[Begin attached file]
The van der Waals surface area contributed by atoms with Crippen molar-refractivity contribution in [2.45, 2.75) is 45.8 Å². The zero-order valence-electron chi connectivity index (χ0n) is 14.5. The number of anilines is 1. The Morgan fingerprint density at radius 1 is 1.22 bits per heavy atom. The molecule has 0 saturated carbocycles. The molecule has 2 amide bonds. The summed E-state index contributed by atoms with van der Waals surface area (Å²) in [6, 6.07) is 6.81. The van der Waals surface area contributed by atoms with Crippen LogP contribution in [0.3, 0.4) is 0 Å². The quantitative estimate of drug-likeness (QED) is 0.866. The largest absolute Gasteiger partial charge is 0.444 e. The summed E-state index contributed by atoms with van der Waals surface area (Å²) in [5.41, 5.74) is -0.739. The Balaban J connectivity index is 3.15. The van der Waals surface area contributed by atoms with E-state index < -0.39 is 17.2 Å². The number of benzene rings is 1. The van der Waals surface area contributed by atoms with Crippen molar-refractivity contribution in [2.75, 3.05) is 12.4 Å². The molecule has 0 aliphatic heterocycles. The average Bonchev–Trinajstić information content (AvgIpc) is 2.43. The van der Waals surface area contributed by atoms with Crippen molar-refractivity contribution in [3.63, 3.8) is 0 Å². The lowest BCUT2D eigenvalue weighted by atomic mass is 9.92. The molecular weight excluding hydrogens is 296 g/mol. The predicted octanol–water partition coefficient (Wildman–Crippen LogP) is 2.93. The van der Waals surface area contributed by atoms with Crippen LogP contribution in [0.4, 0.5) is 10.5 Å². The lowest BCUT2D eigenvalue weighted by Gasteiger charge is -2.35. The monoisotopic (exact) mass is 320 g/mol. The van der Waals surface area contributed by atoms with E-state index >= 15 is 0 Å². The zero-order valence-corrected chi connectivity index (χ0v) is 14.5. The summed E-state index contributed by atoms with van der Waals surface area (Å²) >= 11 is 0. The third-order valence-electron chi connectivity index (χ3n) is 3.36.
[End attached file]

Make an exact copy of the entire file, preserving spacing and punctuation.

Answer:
The van der Waals surface area contributed by atoms with Crippen molar-refractivity contribution in [2.45, 2.75) is 45.8 Å². The zero-order valence-electron chi connectivity index (χ0n) is 14.5. The number of anilines is 1. The Morgan fingerprint density at radius 1 is 1.22 bits per heavy atom. The molecule has 0 saturated carbocycles. The molecule has 2 amide bonds. The summed E-state index contributed by atoms with van der Waals surface area (Å²) in [6, 6.07) is 6.81. The van der Waals surface area contributed by atoms with Crippen LogP contribution in [0.3, 0.4) is 0 Å². The quantitative estimate of drug-likeness (QED) is 0.866. The largest absolute Gasteiger partial charge is 0.444 e. The summed E-state index contributed by atoms with van der Waals surface area (Å²) in [5.41, 5.74) is -0.739. The Balaban J connectivity index is 3.15. The van der Waals surface area contributed by atoms with E-state index < -0.39 is 17.2 Å². The number of benzene rings is 1. The van der Waals surface area contributed by atoms with Crippen molar-refractivity contribution in [2.75, 3.05) is 12.4 Å². The molecule has 0 aliphatic heterocycles. The average Bonchev–Trinajstić information content (AvgIpc) is 2.43. The van der Waals surface area contributed by atoms with Crippen molar-refractivity contribution in [3.63, 3.8) is 0 Å². The lowest BCUT2D eigenvalue weighted by atomic mass is 9.92. The molecular weight excluding hydrogens is 296 g/mol. The predicted octanol–water partition coefficient (Wildman–Crippen LogP) is 2.93. The van der Waals surface area contributed by atoms with Crippen LogP contribution in [0.4, 0.5) is 10.5 Å². The lowest BCUT2D eigenvalue weighted by Gasteiger charge is -2.35. The monoisotopic (exact) mass is 320 g/mol. The van der Waals surface area contributed by atoms with E-state index >= 15 is 0 Å². The zero-order valence-corrected chi connectivity index (χ0v) is 14.5. The summed E-state index contributed by atoms with van der Waals surface area (Å²) >= 11 is 0. The third-order valence-electron chi connectivity index (χ3n) is 3.36.